Filed under: RV Repair, Safety on the Road
Frame failure and homelessness…
Approx. 2 years ago, our family went from owning our own house to being houseless - we sold our sticks and bricks and bought a toy hauler to call home while we travel the country. In the past few weeks, we have gone from being houseless but with a home (our toy hauler), to being homeless. Our 5th wheel has suffered frame failure. And it’s not just our frame that is experiencing failure, I believe that there is a failure of the RV community to realize that this is a problem that happens to 5th wheels all too commonly (and a few other rvs too!).
So, are you sitting down? Because I’m writing you a book here about our experience…
We had never heard of frame failure before having to deal with it ourselves - after all, something like that couldn’t happen to our beastly rig – these hunks of wood and metal are designed to withstand the rigors of use and the tumult of being hauled down the highway at 60 miles per hour. Aren’t they? I’m beginning to wonder. The more that I research frame failure, the more I’m beginning to wonder if the manufacturers don’t just want us to use our rvs as driveway ornaments, at least long enough to get past the one year warranty. And now that I think about it, why is the frame warranty only for ONE year on most rvs??? As the backbone of the rv, shouldn’t they be built hefty enough that the manufacturers would feel confident enough in the quality of their product to offer a more appropriate warranty???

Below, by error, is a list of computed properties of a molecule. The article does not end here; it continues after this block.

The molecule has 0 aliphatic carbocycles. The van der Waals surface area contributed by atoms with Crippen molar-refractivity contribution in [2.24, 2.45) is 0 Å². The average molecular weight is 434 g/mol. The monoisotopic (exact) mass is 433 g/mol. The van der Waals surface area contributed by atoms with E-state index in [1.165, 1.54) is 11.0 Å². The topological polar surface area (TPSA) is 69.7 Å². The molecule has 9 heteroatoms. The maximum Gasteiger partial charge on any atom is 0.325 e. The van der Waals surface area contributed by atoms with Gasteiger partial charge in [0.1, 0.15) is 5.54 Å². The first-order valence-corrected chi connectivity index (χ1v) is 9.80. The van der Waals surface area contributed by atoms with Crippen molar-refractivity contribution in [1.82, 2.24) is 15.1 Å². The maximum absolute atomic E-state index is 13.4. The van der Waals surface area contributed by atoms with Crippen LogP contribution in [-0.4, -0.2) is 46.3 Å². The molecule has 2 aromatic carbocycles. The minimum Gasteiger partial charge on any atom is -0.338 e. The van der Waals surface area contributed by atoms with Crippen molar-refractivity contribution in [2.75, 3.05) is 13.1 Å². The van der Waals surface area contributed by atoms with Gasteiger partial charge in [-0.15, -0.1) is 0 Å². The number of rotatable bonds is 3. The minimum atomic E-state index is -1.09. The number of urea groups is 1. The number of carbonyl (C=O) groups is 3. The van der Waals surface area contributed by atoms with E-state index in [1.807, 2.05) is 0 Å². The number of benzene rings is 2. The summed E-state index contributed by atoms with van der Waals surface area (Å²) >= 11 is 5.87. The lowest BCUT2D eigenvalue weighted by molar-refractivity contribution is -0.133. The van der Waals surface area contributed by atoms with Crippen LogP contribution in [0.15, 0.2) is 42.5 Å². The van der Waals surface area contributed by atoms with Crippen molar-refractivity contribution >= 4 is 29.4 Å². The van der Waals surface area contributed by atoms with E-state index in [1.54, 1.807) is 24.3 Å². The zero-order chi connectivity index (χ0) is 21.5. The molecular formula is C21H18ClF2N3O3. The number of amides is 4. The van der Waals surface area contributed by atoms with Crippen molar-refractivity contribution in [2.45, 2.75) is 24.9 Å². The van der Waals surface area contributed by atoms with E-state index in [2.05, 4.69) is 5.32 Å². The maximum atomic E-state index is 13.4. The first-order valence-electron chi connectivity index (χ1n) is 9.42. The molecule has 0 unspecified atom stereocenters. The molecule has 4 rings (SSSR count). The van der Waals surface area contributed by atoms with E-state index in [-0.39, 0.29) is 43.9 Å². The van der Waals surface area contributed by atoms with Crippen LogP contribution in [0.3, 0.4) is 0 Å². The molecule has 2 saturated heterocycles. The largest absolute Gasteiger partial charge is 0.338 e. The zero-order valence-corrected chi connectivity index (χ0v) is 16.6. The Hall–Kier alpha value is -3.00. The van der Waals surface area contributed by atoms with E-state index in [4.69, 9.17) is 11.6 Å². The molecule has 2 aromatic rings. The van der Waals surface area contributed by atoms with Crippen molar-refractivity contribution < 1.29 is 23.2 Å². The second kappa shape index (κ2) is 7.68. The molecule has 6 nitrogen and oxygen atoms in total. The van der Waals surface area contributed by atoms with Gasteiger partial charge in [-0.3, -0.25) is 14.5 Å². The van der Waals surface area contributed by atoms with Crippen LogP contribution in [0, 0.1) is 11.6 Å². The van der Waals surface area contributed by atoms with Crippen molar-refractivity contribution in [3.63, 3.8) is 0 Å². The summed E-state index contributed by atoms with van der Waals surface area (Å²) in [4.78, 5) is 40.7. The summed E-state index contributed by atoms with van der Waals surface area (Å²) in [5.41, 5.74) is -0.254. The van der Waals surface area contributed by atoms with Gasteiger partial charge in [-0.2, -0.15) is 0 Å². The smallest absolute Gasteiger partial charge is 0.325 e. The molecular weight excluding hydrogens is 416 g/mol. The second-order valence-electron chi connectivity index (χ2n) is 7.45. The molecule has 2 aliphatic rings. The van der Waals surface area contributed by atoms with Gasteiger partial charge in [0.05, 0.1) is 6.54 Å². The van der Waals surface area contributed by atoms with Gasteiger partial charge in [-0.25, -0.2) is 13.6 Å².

For the record, our 5th wheel was an EnduraMax 40Max - a 40 foot toy hauler built by Gulf Stream on top of a Lippert frame. For some of you, that will tell the whole story. If not, and you are a bit intrigued, you may want to head over to the rv.net forum and do a search on ‘lippert frames’ or ‘frame cracks’ or ‘frame failure’; it’s quite enlightening – sometimes amusing – often maddening - with the threads usually ending up being closed as the comments come to blows over the issue of blame… As for our EnduraMax, we actually chose this toy hauler because we thought that it was a ‘higher end’ trailer (at least as much as was in our budget), which we hoped would mean fewer problems in the long run.